Author Archives: Kartavirya

Confirmation Bias — The New Conspiracy Theory

What is the difference between confirmation bias and simply confirmation?

If I find a document detailing the agreement between two gangsters to rob a bank, that is reason to look for more proof of this suspected crime. According to this new concept of confirmation bias I’m now supposed to look for evidence that disproves my suspicion. If I don’t then I’m guilty of confirmation bias, and since that’s a psychological tendency — a flaw “we all are guilty of” — it’s dismissed as… a conspiracy theory.

, by Kartavirya Posted in Metapolitics | Leave a comment

Inequality Before the Law is Natural & Proper to Man

Men are not equal. Some are therefore rightly more authoritative, more influential, and more important than others. The law ought to recognize this reality – and it does. The question is not whether it does recognize this reality, then, but whether it does so justly.

, by Kartavirya Posted in Basic Concepts, Metapolitics | 1 Response

Gyula Tóth Video Lecture: The Trap of False History 10 Years On (with English subtitles)

The original article titled “The Trap of False History” that was published on this site was the work of Gyula Tóth translated to English from the original Hungarian, and concerned Heribert Illig’s and Uwe Topper’s Phantom Time hypothesis in connection to the accuracy of the Hungarian chronicles. This very recently recorded lecture’s title is “The Sack of Rome, and – The Dark Ages?” and starts off by explaining the problem of the different calendars used in the world before, during and after the Middle Ages. What was the true purpose of inserting 300 years into European historiography? Was it done on purpose? In those crucial years, what significant events took place that were artifically disconnected from their original protagonists and who were these protagonists?

, by Kartavirya Posted in Metahistory | 1 Response

The end of the Kali Yuga in 2025: Unraveling the mysteries of the Yuga Cycle by Bibhu Dev Misra

And now we are living in the dark times of the Kali Yuga, when goodness and virtue has all but disappeared from the world. But when did the Kali Yuga begin? And when does it end? In spite of the elaborate theological framework which describes the characteristics of this age, the start and end dates of the Kali Yuga remain shrouded in mystery. The popularly accepted date for the beginning of the Kali Yuga is 3102 BC, thirty-five years after the conclusion of the great battle of the Mahabharata. This is remarkably close to the proposed beginning of the current “Great Cycle” of the Mayan Long Count Calendar in 3114 BC. It is of interest to note that in both of these cases the beginning dates of the respective cycles were calculated retrospectively. The Mayans had recomputed their ancient calendars sometime between 400 BC to 50 CE, at the ceremonial center of Izapa in Mexico, and fixed the starting date of the current Great Cycle of their Long Count Calendar. And in India, sometime around 500 CE, a major review of the Indian calendric systems had taken place. It was during this time that the renowned astronomer Aryabhatta had identified the beginning date of the Kali Yuga as 3102 BC. Why was it suddenly necessary for two ancient civilizations to re-calculate dates that should have been an integral part of their calendric systems? How did such important time-markers slip out of their collective memory?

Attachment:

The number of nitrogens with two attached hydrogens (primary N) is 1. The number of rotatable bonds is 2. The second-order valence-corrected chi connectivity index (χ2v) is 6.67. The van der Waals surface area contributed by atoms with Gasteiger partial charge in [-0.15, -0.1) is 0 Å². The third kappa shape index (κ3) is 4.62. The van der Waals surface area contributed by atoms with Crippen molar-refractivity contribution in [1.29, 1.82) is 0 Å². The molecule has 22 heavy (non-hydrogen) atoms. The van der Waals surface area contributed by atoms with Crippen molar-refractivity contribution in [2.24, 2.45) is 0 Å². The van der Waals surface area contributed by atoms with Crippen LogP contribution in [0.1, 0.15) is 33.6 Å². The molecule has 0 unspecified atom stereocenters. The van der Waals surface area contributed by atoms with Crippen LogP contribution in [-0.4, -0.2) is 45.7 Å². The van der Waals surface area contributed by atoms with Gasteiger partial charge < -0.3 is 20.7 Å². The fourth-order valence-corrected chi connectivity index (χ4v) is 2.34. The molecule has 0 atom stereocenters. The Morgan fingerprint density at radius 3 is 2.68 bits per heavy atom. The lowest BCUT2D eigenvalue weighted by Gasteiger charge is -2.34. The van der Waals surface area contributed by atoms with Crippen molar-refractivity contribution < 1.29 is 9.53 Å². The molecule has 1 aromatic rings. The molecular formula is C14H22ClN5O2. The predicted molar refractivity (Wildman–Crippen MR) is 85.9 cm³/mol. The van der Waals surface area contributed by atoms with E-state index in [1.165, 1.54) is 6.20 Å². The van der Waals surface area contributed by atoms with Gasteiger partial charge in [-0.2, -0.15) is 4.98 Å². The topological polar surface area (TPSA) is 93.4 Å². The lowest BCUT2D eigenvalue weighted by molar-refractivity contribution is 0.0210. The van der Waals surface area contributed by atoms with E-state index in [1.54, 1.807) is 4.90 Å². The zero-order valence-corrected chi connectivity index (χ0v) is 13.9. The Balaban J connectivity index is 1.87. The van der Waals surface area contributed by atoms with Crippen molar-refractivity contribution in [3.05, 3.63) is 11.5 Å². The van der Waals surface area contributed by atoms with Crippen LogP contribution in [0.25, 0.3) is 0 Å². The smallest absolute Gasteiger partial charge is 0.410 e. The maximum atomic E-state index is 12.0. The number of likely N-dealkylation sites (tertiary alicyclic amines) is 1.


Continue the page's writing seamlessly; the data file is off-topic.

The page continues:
, by Kartavirya Posted in Basic Concepts, Traditional Metaphysics | 2 Responses

The Fundamental Principles of the Universe and the Origin of Physical Laws by Attila Grandpierre

In the Chaldean Magic the first realities are the primal principles: “ILU, the First Principle, the universal and mysterious source of all things, which is manifested in the trinity of ANU, the god of Time and and the World; HEA, the intelligence, which animated matter; and BEL, the demiurgus and ruler of the organized universe”. In the ancient Hungarian world-system the basic categories were the first principle of the Universe, ÉLET (the life-principle), and ILLAT (the principle of plant life), ÁLLAT (the principle of animal life) and ÉRTELEM (the principle of human life, reason). Later on, ancient Greeks preserved the more ancient notion of primal principles in the concept of “archi”. Chrysippus, the Stoic (possibly influenced by Scythian and Chaldean teachers) expressed the fundamental realities as: exis (the principle driving existence), physis (the principle driving plant life), psyche (the principle driving animal life), and nous (the principle driving human reason). In the Chinese universism the sky-earth-man, moral-spiritual-physical, natural-historical-national categories are the fundamental ones. In the Rig Veda the spirit-life-matter, sky-living beings-earth divisions are made. The Egyptian history of Creation starts with the appearance of the earth (matter), light (energy), life and consciousness. The Indian Sankhya-system regards the universal principle of Spirit and Matter as fundamental. In the Western culture Thomas Aquinas applies three fundamental categories: that of God, spirit and matter; the material reality shows again a threefold structure of animal, plant and mineral kingdoms. Wolff (1730), after Goclenius (1613) and Micraelius (1652) who were the first using the term ontology, regarded that the three main class of existents are the psychic, cosmic and theos; this division was held also by Kant.

, by Kartavirya Posted in Basic Concepts, Traditional Metaphysics | Leave a comment
  • How could I possibly prove facts. Facts can only be indicated.

    - Otto Weininger